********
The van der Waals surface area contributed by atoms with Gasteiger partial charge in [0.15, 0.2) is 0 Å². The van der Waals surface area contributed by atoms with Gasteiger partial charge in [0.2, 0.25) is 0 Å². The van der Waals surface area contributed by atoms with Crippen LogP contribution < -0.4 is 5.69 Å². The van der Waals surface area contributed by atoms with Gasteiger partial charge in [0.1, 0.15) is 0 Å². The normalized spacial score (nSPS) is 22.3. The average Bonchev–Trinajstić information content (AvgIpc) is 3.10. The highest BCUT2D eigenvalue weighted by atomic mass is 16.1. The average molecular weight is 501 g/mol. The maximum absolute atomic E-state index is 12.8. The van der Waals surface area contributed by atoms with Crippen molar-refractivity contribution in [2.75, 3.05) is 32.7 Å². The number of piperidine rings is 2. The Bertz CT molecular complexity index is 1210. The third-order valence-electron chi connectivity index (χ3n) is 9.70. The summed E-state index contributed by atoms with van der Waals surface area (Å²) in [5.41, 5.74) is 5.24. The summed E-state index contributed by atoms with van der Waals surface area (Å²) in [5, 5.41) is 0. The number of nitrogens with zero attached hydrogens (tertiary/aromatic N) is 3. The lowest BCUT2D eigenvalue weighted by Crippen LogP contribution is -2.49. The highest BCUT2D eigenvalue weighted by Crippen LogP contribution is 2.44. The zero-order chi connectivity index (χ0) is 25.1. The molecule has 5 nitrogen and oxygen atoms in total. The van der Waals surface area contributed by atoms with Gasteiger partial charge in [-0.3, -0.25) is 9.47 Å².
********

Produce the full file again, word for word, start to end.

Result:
The van der Waals surface area contributed by atoms with Gasteiger partial charge in [0.15, 0.2) is 0 Å². The van der Waals surface area contributed by atoms with Gasteiger partial charge in [0.2, 0.25) is 0 Å². The van der Waals surface area contributed by atoms with Crippen LogP contribution < -0.4 is 5.69 Å². The van der Waals surface area contributed by atoms with Gasteiger partial charge in [0.1, 0.15) is 0 Å². The normalized spacial score (nSPS) is 22.3. The average Bonchev–Trinajstić information content (AvgIpc) is 3.10. The highest BCUT2D eigenvalue weighted by atomic mass is 16.1. The average molecular weight is 501 g/mol. The maximum absolute atomic E-state index is 12.8. The van der Waals surface area contributed by atoms with Crippen molar-refractivity contribution in [2.75, 3.05) is 32.7 Å². The number of piperidine rings is 2. The Bertz CT molecular complexity index is 1210. The third-order valence-electron chi connectivity index (χ3n) is 9.70. The summed E-state index contributed by atoms with van der Waals surface area (Å²) in [5.41, 5.74) is 5.24. The summed E-state index contributed by atoms with van der Waals surface area (Å²) in [5, 5.41) is 0. The number of nitrogens with zero attached hydrogens (tertiary/aromatic N) is 3. The lowest BCUT2D eigenvalue weighted by Crippen LogP contribution is -2.49. The highest BCUT2D eigenvalue weighted by Crippen LogP contribution is 2.44. The zero-order chi connectivity index (χ0) is 25.1. The molecule has 5 nitrogen and oxygen atoms in total. The van der Waals surface area contributed by atoms with Gasteiger partial charge in [-0.3, -0.25) is 9.47 Å².